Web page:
Nikki Haley requests Secret Service detail after increased threats

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SPARTANBURG, S.C. — Nikki Haley’s presidential campaign has requested a protective detail from the Secret Service, a spokesperson for Haley confirmed Monday.

Haley, the former governor of South Carolina and U.S. ambassador to the United Nations, cited “multiple issues” regarding threats in an interview with The Wall Street Journal, which first reported on her application for Secret Service protection.

The Secret Service did not immediately respond to a request for comment Monday night.

Haley, who is former President Donald Trump’s only major primary opponent, was recently the target of two swatting incidents just days apart. Swatting involves a fake report of a crime to draw police to a specific location — in Haley’s cases, her home on Kiawah Island, South Carolina.

On Dec. 30 and Jan. 1, police responded to reports of gun violence and threats of self-harm, which led them to Haley’s home, where a caregiver was with Haley’s parents. Haley was not at home during either incident.

The secretary of homeland security is authorized by law to identify “major presidential and vice presidential candidates” who can have Secret Service protection.

In making a decision, the secretary can consider factors like threats against a candidate, polling statistics and whether the candidate is the de facto nominee of a major party, according to the Secret Service’s website.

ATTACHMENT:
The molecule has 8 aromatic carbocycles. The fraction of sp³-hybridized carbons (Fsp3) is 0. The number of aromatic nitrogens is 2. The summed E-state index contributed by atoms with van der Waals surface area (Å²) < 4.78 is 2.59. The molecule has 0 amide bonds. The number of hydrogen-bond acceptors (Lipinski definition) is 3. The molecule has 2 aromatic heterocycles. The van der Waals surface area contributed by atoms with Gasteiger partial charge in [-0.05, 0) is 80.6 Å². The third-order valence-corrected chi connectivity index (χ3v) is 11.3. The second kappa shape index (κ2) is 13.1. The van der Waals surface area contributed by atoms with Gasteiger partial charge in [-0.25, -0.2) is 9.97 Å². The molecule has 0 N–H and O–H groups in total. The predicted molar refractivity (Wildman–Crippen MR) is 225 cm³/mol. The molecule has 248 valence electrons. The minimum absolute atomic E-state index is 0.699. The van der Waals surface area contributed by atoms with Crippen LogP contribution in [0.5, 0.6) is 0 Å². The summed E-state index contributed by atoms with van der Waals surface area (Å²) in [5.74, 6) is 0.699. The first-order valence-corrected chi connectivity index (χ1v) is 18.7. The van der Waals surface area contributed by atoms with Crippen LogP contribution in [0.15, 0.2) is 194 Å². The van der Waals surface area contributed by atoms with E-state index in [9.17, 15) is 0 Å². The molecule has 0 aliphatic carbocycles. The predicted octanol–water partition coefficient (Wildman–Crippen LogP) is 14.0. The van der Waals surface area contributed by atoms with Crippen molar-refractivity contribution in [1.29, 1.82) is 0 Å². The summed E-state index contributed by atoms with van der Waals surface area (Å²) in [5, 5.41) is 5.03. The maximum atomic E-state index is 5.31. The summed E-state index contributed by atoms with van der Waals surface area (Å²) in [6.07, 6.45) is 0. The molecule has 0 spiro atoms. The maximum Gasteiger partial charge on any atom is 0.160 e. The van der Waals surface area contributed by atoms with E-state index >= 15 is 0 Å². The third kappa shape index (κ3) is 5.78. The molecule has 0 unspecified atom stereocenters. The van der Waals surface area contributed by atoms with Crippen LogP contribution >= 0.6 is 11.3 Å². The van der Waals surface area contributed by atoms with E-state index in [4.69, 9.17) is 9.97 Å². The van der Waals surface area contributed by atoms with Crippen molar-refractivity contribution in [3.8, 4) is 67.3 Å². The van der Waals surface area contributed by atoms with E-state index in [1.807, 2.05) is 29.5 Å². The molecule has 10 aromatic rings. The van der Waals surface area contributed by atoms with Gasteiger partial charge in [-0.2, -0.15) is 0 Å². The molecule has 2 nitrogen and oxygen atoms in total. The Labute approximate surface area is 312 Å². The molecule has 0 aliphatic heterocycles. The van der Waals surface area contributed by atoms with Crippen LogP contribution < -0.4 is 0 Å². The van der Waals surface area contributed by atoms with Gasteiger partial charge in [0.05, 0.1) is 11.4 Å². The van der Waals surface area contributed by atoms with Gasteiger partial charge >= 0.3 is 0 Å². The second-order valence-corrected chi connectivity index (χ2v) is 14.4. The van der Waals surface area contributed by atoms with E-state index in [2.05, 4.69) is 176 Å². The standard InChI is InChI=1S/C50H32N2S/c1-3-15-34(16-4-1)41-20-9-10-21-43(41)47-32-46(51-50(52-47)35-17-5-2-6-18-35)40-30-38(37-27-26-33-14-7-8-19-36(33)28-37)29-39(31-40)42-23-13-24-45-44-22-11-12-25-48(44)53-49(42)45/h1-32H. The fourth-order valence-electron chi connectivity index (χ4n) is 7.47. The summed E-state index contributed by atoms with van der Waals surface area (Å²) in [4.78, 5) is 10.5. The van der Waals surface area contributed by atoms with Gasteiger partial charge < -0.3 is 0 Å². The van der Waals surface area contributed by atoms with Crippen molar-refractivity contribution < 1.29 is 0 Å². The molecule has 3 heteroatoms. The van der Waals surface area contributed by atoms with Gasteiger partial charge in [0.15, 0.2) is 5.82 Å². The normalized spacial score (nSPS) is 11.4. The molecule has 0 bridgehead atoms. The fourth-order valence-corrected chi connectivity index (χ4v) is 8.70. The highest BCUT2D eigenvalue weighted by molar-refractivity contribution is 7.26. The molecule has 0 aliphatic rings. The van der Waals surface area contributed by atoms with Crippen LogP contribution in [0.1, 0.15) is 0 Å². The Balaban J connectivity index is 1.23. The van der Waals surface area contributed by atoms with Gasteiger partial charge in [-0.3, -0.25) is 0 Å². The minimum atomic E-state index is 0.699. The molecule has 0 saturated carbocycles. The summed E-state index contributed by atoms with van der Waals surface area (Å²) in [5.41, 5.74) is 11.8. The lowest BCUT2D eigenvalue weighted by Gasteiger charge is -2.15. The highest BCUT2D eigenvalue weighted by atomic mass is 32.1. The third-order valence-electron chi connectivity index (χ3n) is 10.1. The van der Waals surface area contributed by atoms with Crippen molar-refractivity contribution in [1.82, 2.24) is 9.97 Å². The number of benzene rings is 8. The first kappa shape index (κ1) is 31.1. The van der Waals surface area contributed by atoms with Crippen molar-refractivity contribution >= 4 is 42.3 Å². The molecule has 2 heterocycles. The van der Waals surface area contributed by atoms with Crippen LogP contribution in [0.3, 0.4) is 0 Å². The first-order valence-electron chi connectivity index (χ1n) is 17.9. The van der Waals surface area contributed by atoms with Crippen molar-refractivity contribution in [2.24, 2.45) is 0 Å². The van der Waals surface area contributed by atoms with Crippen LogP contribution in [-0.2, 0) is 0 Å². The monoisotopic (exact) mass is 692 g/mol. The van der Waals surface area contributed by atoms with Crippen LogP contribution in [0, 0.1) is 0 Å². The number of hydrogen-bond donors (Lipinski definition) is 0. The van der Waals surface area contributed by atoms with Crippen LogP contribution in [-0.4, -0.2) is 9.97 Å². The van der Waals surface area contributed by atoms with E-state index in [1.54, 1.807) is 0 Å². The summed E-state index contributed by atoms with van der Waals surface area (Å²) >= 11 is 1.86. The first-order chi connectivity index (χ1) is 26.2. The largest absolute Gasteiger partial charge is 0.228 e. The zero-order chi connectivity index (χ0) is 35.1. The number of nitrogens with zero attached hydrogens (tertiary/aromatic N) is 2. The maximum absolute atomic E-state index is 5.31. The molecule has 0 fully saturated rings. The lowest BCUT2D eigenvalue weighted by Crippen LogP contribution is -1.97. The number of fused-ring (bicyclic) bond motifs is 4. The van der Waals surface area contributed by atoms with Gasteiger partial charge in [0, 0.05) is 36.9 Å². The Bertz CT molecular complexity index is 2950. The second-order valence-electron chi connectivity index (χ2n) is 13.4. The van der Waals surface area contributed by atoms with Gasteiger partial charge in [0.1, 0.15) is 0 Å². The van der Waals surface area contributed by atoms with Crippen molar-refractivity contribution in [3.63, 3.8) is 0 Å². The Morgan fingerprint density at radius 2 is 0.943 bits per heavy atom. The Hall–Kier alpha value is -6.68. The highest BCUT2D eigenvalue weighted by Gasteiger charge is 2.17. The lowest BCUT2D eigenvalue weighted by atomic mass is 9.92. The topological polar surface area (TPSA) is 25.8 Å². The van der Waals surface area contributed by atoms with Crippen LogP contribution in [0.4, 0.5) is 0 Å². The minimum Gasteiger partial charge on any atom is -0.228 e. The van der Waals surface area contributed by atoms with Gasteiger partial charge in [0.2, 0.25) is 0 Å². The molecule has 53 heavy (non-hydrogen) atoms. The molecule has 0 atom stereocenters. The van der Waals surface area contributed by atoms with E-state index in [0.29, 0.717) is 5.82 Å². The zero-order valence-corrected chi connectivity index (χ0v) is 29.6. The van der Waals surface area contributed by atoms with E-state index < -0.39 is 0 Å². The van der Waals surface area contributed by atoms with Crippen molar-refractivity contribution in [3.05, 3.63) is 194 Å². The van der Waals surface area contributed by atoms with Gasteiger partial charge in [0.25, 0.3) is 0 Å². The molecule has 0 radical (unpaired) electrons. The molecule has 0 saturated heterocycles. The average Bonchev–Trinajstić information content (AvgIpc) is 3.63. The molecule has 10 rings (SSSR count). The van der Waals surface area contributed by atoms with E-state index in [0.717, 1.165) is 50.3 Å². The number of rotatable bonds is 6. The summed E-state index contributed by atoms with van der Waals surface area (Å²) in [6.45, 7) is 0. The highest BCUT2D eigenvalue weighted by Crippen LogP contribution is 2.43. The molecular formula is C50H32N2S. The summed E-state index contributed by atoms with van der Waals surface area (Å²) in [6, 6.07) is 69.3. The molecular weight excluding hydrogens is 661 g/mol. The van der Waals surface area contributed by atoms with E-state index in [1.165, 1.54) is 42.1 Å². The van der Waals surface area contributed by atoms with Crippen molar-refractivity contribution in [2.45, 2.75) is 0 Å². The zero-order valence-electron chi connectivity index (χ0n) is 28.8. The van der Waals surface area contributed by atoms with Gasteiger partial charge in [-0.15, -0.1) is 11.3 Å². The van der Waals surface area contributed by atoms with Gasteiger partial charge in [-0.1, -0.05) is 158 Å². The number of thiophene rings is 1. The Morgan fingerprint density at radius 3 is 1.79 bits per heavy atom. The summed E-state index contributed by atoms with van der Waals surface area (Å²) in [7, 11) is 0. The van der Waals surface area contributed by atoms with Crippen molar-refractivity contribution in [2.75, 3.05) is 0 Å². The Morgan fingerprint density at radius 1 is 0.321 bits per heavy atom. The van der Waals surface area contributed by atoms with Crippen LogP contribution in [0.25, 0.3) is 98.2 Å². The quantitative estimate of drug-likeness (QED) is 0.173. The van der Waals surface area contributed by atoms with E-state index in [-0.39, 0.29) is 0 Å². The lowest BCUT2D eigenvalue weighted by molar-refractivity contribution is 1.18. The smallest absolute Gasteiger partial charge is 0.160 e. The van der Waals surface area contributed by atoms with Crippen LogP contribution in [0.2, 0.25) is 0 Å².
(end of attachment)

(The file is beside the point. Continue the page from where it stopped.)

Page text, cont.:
As a former president, Trump has Secret Service protection.

Haley discussed receiving threats Friday with reporters, saying it’s “just a reality.”

“Part of running for public life is that you’re going to deal with the threats that are there. That’s not going to deter me,” she said. “Does it mean we have to put a few more bodies around us? Yes, that’s fine. But at the end of the day, we’re going to go out there and touch every hand.”

The Secret Service request comes amid new security measures at recent Haley campaign events. Security dogs were used at a Sunday night rally in Charleston, while guests at journalists at a Jan. 28 rally walked through metal detectors or were scanned with a metal-detecting wand upon entry.

Numerous politicians and public officials have been targeted in recent months by swatting incidents, including members of Congress, local officials and people involved with legal cases surrounding Trump. U.S. Capitol Police recently said they investigated more than 8,000 overall threats against members of Congress last year.

Ali Vitali and Alex Rhoades reported from Spartanburg and Megan Lebowitz from Washington.


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